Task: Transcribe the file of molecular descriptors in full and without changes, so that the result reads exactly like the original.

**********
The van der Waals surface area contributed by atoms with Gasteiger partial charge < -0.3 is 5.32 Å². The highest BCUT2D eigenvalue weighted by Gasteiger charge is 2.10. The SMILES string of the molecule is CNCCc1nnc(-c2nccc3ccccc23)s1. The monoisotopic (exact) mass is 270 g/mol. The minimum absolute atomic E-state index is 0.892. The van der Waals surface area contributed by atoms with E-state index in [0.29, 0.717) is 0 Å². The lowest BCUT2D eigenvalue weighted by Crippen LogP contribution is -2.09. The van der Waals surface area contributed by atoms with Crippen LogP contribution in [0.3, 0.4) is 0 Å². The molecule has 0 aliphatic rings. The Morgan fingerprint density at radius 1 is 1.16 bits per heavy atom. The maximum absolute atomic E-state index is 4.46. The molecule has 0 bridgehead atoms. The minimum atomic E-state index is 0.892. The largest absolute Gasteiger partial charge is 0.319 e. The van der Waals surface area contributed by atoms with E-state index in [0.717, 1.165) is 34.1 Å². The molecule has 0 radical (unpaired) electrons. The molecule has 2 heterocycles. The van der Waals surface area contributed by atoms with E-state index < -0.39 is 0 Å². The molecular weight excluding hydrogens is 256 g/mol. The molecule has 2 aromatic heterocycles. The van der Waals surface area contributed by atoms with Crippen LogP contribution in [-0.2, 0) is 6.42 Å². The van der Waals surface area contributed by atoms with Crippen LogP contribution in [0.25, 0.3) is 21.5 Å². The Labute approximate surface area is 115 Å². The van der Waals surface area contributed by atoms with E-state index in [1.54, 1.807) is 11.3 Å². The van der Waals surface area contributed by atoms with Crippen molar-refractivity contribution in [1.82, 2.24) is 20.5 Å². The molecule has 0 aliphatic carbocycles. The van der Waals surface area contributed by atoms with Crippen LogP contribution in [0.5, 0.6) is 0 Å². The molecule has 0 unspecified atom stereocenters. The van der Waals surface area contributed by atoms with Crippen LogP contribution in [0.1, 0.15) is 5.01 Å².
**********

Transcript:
The van der Waals surface area contributed by atoms with Gasteiger partial charge < -0.3 is 5.32 Å². The highest BCUT2D eigenvalue weighted by Gasteiger charge is 2.10. The SMILES string of the molecule is CNCCc1nnc(-c2nccc3ccccc23)s1. The monoisotopic (exact) mass is 270 g/mol. The minimum absolute atomic E-state index is 0.892. The van der Waals surface area contributed by atoms with E-state index in [0.29, 0.717) is 0 Å². The lowest BCUT2D eigenvalue weighted by Crippen LogP contribution is -2.09. The van der Waals surface area contributed by atoms with Crippen LogP contribution in [0.3, 0.4) is 0 Å². The molecule has 0 aliphatic rings. The Morgan fingerprint density at radius 1 is 1.16 bits per heavy atom. The maximum absolute atomic E-state index is 4.46. The molecule has 0 bridgehead atoms. The minimum atomic E-state index is 0.892. The largest absolute Gasteiger partial charge is 0.319 e. The van der Waals surface area contributed by atoms with E-state index in [0.717, 1.165) is 34.1 Å². The molecule has 0 radical (unpaired) electrons. The molecule has 2 heterocycles. The van der Waals surface area contributed by atoms with E-state index < -0.39 is 0 Å². The molecular weight excluding hydrogens is 256 g/mol. The molecule has 2 aromatic heterocycles. The van der Waals surface area contributed by atoms with Crippen LogP contribution in [-0.2, 0) is 6.42 Å². The van der Waals surface area contributed by atoms with Crippen LogP contribution in [0.25, 0.3) is 21.5 Å². The Labute approximate surface area is 115 Å². The van der Waals surface area contributed by atoms with E-state index in [1.54, 1.807) is 11.3 Å². The van der Waals surface area contributed by atoms with Crippen molar-refractivity contribution in [1.82, 2.24) is 20.5 Å². The molecule has 0 aliphatic carbocycles. The van der Waals surface area contributed by atoms with Crippen LogP contribution in [0.5, 0.6) is 0 Å². The molecule has 0 unspecified atom stereocenters. The van der Waals surface area contributed by atoms with Crippen LogP contribution in [0.1, 0.15) is 5.01 Å².